“Doesn’t that about say it all?” I told Sid, handing him the music. He handed me the book he was holding, then looked at the title of mine and laughed. The song was “You and Me Against the World.”
“How are we doing today?” asked a young preppy salesman.
“Oh, fine,” said Sid. He handed the song back to me and meandered over to a cherry wood upright piano.
“That’s a nice little starter instrument,” said the salesman. “Do you play?”
Sid winked at me. “Sometimes.”
I grinned back. Sid was setting the poor guy up. We both love doing that to salespeople who try to sell us stuff we don’t want.
“Here, let me play a little for you,” said the salesman. “So you can hear how good it sounds.”
Of course, the last thing he wanted was for us to find out how hard it is to make music until we’d heard how easy it is first. Sid beat him onto the bench and tapped out a tentative “Chopsticks”
“I don’t know, honey,” he asked me. “What do you think?”
“We have an excellent lesson program,” said the salesman as Sid continued playing “Chopsticks.” “And lessons do come with the purchase of your piano.”
“Lessons, huh?” Sid asked. “So I can play like this?”
Sid launched into the two-handed version, then improvised, getting more and more complicated as he went.
The salesman laughed. “I thought you said you played sometimes.”
“I didn’t say how well,” said Sid. He looked over at me. “Sweetheart, would you give me that book I handed you a moment ago?”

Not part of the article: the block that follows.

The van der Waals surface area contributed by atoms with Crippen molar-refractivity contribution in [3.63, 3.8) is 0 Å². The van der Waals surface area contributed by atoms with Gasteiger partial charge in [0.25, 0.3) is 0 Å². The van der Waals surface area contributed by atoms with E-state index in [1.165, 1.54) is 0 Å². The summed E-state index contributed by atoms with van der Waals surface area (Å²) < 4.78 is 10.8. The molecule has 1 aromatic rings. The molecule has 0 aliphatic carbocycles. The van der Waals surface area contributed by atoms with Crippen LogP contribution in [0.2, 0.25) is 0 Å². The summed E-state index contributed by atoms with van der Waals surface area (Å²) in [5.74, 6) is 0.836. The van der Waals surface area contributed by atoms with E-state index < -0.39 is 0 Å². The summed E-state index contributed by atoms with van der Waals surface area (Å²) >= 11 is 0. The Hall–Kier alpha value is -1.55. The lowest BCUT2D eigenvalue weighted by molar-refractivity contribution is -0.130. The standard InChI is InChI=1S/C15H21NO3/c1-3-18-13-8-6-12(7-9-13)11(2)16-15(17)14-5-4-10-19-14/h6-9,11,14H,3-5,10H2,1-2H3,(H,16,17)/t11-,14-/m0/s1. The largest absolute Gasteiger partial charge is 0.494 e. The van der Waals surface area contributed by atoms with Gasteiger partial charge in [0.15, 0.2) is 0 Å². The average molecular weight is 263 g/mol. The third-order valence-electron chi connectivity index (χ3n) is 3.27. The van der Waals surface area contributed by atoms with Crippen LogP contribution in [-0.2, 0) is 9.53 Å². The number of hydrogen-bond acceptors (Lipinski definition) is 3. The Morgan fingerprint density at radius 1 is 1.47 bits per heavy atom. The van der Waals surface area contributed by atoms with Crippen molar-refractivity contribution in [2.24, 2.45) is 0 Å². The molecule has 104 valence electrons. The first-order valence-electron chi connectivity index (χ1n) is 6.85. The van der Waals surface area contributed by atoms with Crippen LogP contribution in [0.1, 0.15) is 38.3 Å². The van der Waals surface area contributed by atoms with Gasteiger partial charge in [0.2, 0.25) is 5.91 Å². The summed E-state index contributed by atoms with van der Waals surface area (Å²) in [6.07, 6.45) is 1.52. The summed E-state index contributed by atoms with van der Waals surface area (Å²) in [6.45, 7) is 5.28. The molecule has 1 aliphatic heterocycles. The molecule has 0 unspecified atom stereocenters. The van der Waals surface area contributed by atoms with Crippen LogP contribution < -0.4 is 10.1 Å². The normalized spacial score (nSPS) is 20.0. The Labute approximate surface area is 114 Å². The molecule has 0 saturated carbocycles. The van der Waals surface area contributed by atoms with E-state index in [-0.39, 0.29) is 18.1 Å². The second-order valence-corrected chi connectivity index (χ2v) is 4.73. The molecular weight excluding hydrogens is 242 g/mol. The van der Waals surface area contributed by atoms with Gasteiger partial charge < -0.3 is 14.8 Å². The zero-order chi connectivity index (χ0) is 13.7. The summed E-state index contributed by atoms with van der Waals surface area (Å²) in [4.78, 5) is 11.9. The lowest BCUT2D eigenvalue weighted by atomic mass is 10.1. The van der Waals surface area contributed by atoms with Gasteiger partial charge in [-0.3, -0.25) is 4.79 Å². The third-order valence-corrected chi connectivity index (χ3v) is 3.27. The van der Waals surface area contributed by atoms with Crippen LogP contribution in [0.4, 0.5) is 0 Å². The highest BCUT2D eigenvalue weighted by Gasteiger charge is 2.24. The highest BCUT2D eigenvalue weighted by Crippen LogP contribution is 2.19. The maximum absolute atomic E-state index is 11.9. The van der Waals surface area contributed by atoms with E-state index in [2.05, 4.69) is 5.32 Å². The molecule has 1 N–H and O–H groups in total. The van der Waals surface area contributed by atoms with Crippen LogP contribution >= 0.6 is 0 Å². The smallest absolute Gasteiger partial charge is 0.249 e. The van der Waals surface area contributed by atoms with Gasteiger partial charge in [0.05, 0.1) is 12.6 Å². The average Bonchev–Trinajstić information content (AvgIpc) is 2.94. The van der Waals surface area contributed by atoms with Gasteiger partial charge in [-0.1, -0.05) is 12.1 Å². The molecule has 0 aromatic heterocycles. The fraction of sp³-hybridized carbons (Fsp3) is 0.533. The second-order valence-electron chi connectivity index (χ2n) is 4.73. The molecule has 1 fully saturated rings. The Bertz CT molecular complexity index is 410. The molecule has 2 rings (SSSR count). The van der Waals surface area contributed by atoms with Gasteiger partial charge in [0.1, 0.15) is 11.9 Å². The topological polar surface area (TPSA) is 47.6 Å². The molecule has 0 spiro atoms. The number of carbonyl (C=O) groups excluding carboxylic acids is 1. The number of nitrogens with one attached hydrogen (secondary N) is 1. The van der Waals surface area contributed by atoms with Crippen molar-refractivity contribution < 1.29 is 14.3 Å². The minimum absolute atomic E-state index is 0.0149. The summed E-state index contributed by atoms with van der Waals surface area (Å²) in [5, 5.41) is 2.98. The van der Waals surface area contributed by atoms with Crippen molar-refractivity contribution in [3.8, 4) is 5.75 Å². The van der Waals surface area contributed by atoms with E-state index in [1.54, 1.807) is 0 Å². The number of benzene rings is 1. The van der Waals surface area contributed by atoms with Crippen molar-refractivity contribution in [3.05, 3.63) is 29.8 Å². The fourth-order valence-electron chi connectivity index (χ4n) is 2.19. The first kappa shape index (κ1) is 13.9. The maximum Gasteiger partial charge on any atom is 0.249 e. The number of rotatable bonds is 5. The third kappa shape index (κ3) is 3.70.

I gave it to him. He thumbed through it to the page he wanted, flattened it on the music holder, counted and burst into “The Flight of the Bumble Bee.” The salesman gaped, then nervously looked at us.
“You’re them. I- I’ll ring this up for you.” He grabbed the song I was holding and fled.
“Our drop?” I asked Sid softly.
Sid nodded, still concentrating on his music. A minute later, a tall, matronly woman wandered over with my sheet music in hand.
“Good timing,” she said softly. She handed me the song.
There was a thick manilla envelope inside. I slid it into my purse. The woman looked at us sadly.
“I’m the Dragon, 53-Q, code level 12-A,” she said. The code meant she darned near ran the organization. “This is going to be a dirty one.”
“So we’ve been given to understand,” said Sid. He stopped playing and turned to face her.
“I must warn you that the tree you’re working has been flaky for a long time. We’ve already tried sending marked drops through. Whoever the leak is, they’re very clever, and they’re quick, and as the girl we sent to San Francisco found out, they’re deadly.”